With hundreds to thousands of high-altitude, low-Doppler, and low-observable targets in and around a conflict area, the enemy would be faced with the conundrum of too many targets and not enough weapons. Low-cost precision weapon payloads would force significant and unsustainable costs on the enemy by presenting lethal but expendable “decoys” that could not be ignored. Eventually, the enemy would run out of missiles.
The Way Ahead
A number of technical issues require improvement or solutions to make the balloon-warfare concept viable.
Smaller balloons carrying light weapons or AtmoSats could be launched directly from a helicopter flight deck, but heavy-weapon payloads—such as a 3,700-lb MGM-140 missile—might require either a large deck or sea launch. Postwar small-platform sea-launch techniques should be dusted off and refined because the large decks remain in high demand. Through sea launching, a single littoral combat ship or future frigate could place dozens of powerful, long-range missiles in persistent high-altitude stations.
Mature commercial balloon technology would allow for low-risk, non-developmental acquisition. Most scientific super-pressure balloons use helium inside a 20-micron polyethylene film envelope. Such a balloon, with a volume of 100,000 cubic meters (3.5 million cubic feet) and a diameter of 58 meters (190 feet) can maintain a 500-kilogram payload (about the same as a joint standoff weapon) at 35 kilometers (115,000 feet) for months.10
The choice of gas for use in the lift vehicle would need to be considered. Loading and storing sufficient helium for multiple heavy-lift launches would create special shipboard requirements. These could be avoided by generating hydrogen through electrolysis shortly before launch. Although flammable, hydrogen lifts slightly more per unit of volume than helium and is easier to produce on site.
A family of airframe systems also would need to be developed to provide power, heating, network links, and mounting points for both AtmoSat and weapon payloads. Very high–altitude balloons and their payloads are inherently difficult to detect, but the fact that the proposed airframe has no special aerodynamic requirements would permit optimization for low-observable characteristics better than those of heavier-than-air craft.11 Such a design could incorporate an internal payload bay or an underslung weapon surrounded by a low-observable shell to be jettisoned before launch.
The payloads carried by military balloons would be recovered and reused on subsequent missions. A balloon would leave the target area a few days before end of mission and then employ a steerable parachute system, similar to the joint precision air drop system, to guide the payload to a recovery area.
Experimentation & Implementation
AtmoSat and balloon-weapon prototypes should be fielded quickly to support fleet experimentation; all the major parts and pieces of this proposal already exist and only want for integration. A major exercise before 2020 could feature a satellite communications–denied environment, prompting AtmoSat launches in response. The event could conclude with a live-fire exercise in which a long-range, air-to-surface rockoon sinks a ship.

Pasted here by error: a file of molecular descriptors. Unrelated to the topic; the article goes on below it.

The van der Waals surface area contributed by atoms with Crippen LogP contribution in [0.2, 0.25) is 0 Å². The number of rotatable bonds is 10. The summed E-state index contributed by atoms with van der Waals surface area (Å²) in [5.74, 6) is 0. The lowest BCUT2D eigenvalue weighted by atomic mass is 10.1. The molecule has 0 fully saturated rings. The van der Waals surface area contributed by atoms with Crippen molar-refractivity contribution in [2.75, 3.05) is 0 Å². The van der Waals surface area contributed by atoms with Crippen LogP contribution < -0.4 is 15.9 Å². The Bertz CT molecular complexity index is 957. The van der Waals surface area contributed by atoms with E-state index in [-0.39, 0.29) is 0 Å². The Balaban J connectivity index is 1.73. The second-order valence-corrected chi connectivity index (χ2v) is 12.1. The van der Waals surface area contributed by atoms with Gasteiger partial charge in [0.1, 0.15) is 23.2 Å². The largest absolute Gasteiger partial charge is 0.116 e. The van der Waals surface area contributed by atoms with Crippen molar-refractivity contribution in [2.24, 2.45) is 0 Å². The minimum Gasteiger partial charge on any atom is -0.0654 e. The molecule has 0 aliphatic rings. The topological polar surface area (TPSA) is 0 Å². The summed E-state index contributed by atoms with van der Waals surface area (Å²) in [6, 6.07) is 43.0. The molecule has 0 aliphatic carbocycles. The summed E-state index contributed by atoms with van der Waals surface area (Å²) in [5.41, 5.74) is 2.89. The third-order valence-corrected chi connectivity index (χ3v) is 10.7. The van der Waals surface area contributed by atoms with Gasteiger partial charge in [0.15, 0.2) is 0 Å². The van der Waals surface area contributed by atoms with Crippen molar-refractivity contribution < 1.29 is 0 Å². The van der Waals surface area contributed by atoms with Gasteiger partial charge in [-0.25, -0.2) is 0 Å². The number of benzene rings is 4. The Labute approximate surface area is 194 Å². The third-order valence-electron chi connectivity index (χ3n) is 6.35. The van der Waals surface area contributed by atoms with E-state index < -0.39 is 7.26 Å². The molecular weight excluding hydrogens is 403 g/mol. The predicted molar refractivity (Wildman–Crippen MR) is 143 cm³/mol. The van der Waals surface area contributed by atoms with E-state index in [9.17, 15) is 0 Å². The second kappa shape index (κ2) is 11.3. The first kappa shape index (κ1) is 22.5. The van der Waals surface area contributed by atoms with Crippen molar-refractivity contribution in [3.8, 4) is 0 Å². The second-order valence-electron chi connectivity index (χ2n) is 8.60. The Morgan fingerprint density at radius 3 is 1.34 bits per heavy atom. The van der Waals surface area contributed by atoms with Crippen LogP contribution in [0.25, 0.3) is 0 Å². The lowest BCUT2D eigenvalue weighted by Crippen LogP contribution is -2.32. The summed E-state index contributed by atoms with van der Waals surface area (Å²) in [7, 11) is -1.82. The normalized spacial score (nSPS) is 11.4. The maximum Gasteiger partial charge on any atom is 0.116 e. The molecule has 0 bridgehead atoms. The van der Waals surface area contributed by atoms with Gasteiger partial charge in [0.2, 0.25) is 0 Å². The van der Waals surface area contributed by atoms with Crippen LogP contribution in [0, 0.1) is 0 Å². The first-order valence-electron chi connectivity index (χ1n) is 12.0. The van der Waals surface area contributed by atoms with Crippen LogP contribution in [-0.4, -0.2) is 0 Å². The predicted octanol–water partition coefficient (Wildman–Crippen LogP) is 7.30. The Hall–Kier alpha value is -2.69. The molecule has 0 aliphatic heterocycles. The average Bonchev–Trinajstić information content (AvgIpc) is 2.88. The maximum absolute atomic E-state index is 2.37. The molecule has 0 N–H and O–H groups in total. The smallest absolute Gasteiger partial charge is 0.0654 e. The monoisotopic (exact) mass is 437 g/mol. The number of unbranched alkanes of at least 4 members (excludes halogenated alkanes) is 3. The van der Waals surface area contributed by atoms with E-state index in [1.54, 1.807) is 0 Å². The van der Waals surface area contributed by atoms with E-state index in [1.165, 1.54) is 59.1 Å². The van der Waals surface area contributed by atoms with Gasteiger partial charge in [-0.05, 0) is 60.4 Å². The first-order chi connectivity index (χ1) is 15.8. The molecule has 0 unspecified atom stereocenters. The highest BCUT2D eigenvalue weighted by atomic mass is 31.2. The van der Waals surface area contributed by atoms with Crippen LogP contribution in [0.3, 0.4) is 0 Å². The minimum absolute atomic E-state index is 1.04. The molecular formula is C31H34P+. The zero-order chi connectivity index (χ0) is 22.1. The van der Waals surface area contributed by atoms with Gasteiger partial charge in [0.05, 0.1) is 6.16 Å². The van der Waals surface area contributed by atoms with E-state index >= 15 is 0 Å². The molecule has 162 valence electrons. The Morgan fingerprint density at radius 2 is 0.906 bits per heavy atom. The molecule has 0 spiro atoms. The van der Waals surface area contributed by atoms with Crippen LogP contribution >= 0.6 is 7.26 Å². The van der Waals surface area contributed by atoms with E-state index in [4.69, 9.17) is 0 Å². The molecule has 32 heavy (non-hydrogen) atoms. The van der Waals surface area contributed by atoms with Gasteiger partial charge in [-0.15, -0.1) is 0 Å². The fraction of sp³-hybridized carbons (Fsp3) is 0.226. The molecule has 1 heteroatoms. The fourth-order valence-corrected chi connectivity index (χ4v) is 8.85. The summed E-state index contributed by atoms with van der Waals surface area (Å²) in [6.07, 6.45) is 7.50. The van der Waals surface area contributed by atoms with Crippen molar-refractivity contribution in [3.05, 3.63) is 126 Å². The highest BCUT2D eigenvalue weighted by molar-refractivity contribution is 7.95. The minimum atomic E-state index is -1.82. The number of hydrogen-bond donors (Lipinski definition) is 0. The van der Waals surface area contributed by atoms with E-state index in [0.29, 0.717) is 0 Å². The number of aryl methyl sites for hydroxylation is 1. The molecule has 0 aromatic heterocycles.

The impact of bringing these systems to the fleet quickly would extend far above the tactical level. Wars often start when one side plausibly expects a rapid, decisive victory. A rational enemy, however, who lacks the capacity to degrade essential enemy networks while also protecting his own critical vulnerabilities will lack such confidence and may wait for a better time to start a war. Persistent high-altitude balloons offer an inexpensive means of generating doubts in a potential enemy.
1. ADM John Richardson, USN, “The Future Navy,” U.S. Navy, 17 May 2017, 9.
2. Michael E. Moore, “Sustaining Naval Surface Combatant Vertical Launch System Munitions During Joint Operations,” 17 April 2017.
3. Robert C. Mikesh, Japan’s World War II Balloon Bomb Attacks on North America (Smithsonian Annals of Flight No. 9), (Washington: Smithsonian Institute Press, 1972).
4. David A. Church, Inflation Test and Balloon Launching from Naval Vessel on Lake Michigan (Project Wetfoot), Report # AD0264961, 01 October 1961.
5. Super-pressure balloons maintain constant volume by slightly exceeding the atmospheric pressure at float altitude, allowing for better altitude regulation and consequently, navigation. For wind models, see Donna McKinney, “NRL Scientists Update Horizontal Wind Model with Eye Toward Next-Generation Space Weather Prediction Systems.”
6. Google Project Loon, Google, 23 Sept 2016.
7. Paul Voss, “2017 Year in Review: Real-world applications, support for Starline test,” Aerospace America, 28 November 2017.
8. Steven Moffit and Evan Ladd, “Ensure Comms: Tap Commercial Innovations for the Military,” Proceedings December 2017, 143/12/1,378, 54–58.
9. V. Krishnan, J. Swoboda, C. E. Yarman, and B. Yazici. 2010. “Multistatic Synthetic Aperture Radar Image Formation.” IEEE Transactions on Image Processing, 19(5), 1290–1306. MSAR transmissions come from many different nodes, while others passively receive them, making destruction of the network highly complex.
10. Nobuyuki Yajima, Naoki Izutsu, Takeshi Imamura, and Toyoo Abe. Scientific Ballooning Technology (New York: Springer Science and Business Media LLC, 2009), 17–18.
11. L. E. Epley, “A system architecture for long duration free floating flight for military applications,” (Livermore, CA: Lawrence Livermore National Lab, 1990).
Lieutenant Commander Fox is a foreign area officer serving as the Navy and Air Force Section Chief at the Office of Defense Cooperation, U.S. Embassy, Panama. He is a graduate of the Naval Postgraduate School and the Chilean Naval War College.